Internet Movies and Blu Ray


I’ve been thinking.  

A very dangerous thing, I know.  But I was wondering how the likes of VUDU (see my review), AppleTV, the Blockbuster (see my blog entry) and NetFlix (see my blog entry)  streaming video players will effect (hmmm, is that right?  effect, affect?) the life of Blu-Ray.  

A few weeks ago, I posted a more formal written opinion that I have copied below. 

Let me know what you think.


1. Streaming of movies (and other content) over the Internet will grow in the coming years.

2. High speed digital services to the home (DSL and cable modem) continue to increase.

3. High definition movies can be viewed at home without the need to rent a DVD or Blu-Ray DVD.  

This is an important future direction that could shorten the life of Blu-Ray or at the very least lessen the impact Blu-Ray could have in the home.

Tel Bit Consulting’s View

Several companies are now offering high definition movies over the Internet.  These movies can be viewed on a high definition TV and require only a DSL or cable modem connection to the Internet, and a player.  There are technical issues the homeowner must overcome (for example they will need to bring DSL or Cable Modem Internet connectivity to the Family Room) but, the ability to rent a movie and watch it in high definition two to eight hours after renting it (without the need to go to the store) is compelling.


Apple TV came out with a set-top box over a year ago.  Although that required a computer to work properly, the latest versions do not, thus, in my opinion increasing the usability for the average person.  In the past year, more (non-computer based) devices (or players) have been introduced:  VUDU has advanced rapidly from standard definition and a small selection of HD movie titles to a significant number of high definition movies that rival the quality of Blu-Ray (they call their latest HD technology HDX).  More recently, NetFlix, Sony, and Blockbuster have announced players or Internet streaming of movies, or both.  Comcast (and other cable companies) have their own on-demand services.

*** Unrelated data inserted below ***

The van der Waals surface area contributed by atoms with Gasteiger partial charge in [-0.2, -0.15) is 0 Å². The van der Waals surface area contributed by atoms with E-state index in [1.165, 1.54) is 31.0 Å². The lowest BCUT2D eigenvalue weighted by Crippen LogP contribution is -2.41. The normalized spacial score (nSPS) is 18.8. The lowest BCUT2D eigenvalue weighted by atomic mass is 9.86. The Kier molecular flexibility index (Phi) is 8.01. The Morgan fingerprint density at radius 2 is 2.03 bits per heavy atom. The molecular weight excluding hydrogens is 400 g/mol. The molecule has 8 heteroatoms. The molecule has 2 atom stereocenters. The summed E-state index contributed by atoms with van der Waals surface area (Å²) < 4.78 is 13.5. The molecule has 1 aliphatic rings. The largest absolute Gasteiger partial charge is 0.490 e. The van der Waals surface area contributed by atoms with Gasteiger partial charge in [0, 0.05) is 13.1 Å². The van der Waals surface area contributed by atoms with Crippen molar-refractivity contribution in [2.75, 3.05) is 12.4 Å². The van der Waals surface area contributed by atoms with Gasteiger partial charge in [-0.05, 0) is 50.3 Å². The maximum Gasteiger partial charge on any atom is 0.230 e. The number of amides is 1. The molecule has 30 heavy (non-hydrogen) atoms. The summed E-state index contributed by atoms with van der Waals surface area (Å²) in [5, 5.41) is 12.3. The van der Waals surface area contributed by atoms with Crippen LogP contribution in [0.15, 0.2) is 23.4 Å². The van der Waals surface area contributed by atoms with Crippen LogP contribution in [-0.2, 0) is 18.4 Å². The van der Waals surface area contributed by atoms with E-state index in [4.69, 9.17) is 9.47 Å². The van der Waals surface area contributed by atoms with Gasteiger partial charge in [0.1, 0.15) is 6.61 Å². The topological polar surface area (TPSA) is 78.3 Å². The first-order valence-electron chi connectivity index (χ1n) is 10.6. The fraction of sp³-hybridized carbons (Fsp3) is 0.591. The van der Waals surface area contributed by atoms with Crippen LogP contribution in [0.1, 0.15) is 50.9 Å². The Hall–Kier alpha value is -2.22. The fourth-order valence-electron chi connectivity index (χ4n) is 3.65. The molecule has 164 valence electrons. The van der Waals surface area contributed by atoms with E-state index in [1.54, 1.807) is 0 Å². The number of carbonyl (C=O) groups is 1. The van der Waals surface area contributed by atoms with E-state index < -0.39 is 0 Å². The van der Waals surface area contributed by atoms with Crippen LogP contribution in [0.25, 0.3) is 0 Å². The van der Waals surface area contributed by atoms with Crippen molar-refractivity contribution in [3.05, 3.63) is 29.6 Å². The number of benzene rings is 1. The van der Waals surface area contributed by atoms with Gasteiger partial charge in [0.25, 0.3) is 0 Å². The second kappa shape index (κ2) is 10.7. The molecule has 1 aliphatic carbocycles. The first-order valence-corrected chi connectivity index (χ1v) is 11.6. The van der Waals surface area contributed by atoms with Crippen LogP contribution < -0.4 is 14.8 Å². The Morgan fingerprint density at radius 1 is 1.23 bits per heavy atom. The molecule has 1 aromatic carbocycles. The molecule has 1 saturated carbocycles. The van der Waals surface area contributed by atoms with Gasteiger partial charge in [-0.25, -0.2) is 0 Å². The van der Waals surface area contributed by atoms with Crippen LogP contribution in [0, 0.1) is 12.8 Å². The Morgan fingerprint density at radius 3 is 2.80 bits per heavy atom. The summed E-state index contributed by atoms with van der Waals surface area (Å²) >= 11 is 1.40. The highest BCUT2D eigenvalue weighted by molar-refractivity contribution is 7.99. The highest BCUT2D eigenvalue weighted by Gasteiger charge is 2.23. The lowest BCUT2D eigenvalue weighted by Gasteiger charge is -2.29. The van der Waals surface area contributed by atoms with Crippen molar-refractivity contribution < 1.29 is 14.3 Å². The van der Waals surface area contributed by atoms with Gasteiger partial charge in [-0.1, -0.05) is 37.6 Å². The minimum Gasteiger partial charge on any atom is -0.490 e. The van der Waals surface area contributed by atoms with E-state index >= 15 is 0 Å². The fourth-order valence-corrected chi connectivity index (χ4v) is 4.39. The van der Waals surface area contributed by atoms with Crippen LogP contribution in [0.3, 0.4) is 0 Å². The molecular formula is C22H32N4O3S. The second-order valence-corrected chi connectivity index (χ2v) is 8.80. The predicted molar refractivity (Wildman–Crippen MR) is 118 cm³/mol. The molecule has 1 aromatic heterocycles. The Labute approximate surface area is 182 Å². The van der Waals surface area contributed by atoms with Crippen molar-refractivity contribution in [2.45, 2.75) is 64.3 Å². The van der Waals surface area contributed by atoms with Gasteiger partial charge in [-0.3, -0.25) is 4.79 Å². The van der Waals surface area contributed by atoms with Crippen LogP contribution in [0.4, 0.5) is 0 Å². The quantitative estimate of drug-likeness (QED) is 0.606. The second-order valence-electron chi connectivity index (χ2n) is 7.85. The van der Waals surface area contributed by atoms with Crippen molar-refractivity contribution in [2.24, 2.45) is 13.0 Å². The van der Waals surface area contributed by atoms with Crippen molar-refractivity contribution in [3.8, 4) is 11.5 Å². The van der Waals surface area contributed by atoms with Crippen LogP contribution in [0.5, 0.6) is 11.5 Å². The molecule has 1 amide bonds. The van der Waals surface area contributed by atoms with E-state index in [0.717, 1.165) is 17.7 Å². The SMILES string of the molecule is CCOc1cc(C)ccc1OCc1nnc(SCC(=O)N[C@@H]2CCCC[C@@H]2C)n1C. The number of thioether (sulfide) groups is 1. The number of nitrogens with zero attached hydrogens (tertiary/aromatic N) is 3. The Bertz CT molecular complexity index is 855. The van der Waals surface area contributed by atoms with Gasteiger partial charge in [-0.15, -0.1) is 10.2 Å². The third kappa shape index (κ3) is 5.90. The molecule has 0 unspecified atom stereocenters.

In short, as these new Internet streaming players come into the marketplace, and more movies become available in high definition, the need (or desire) to purchase, or rent, a Blu-Ray DVD could diminish or never reach its full promise. 


One stumbling block for Internet streaming of video concerns the fact that Internet providers have been clamping down their connections (i.e. restricting the number of bits).  If that practice remains in place, or increases, that could spell trouble for Internet streaming of movies. 


But, if free and open Internet connectivity remains, and Internet streaming technology improves and more widely available, the life of a “Blu-Ray DVD” may be shorter than the life of the old, original “DVD”.


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